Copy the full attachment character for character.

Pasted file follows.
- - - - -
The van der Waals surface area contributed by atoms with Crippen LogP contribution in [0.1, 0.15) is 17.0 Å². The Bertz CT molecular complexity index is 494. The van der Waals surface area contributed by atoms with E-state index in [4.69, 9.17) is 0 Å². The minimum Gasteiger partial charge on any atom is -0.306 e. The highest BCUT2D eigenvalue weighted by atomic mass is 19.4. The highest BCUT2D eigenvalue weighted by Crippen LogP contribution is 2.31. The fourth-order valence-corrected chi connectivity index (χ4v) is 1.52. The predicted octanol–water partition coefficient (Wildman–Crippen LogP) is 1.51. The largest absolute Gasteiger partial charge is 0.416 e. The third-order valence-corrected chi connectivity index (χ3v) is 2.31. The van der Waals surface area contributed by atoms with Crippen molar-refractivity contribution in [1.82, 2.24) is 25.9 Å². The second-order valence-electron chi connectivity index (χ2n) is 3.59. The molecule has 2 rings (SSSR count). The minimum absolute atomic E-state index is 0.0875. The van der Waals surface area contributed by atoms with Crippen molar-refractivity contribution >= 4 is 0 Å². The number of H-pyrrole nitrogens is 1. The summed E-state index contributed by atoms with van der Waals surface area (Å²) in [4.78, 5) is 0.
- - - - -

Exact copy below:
The van der Waals surface area contributed by atoms with Crippen LogP contribution in [0.1, 0.15) is 17.0 Å². The Bertz CT molecular complexity index is 494. The van der Waals surface area contributed by atoms with E-state index in [4.69, 9.17) is 0 Å². The minimum Gasteiger partial charge on any atom is -0.306 e. The highest BCUT2D eigenvalue weighted by atomic mass is 19.4. The highest BCUT2D eigenvalue weighted by Crippen LogP contribution is 2.31. The fourth-order valence-corrected chi connectivity index (χ4v) is 1.52. The predicted octanol–water partition coefficient (Wildman–Crippen LogP) is 1.51. The largest absolute Gasteiger partial charge is 0.416 e. The third-order valence-corrected chi connectivity index (χ3v) is 2.31. The van der Waals surface area contributed by atoms with Crippen molar-refractivity contribution in [1.82, 2.24) is 25.9 Å². The second-order valence-electron chi connectivity index (χ2n) is 3.59. The molecule has 2 rings (SSSR count). The minimum absolute atomic E-state index is 0.0875. The van der Waals surface area contributed by atoms with Crippen molar-refractivity contribution >= 4 is 0 Å². The number of H-pyrrole nitrogens is 1. The summed E-state index contributed by atoms with van der Waals surface area (Å²) in [4.78, 5) is 0.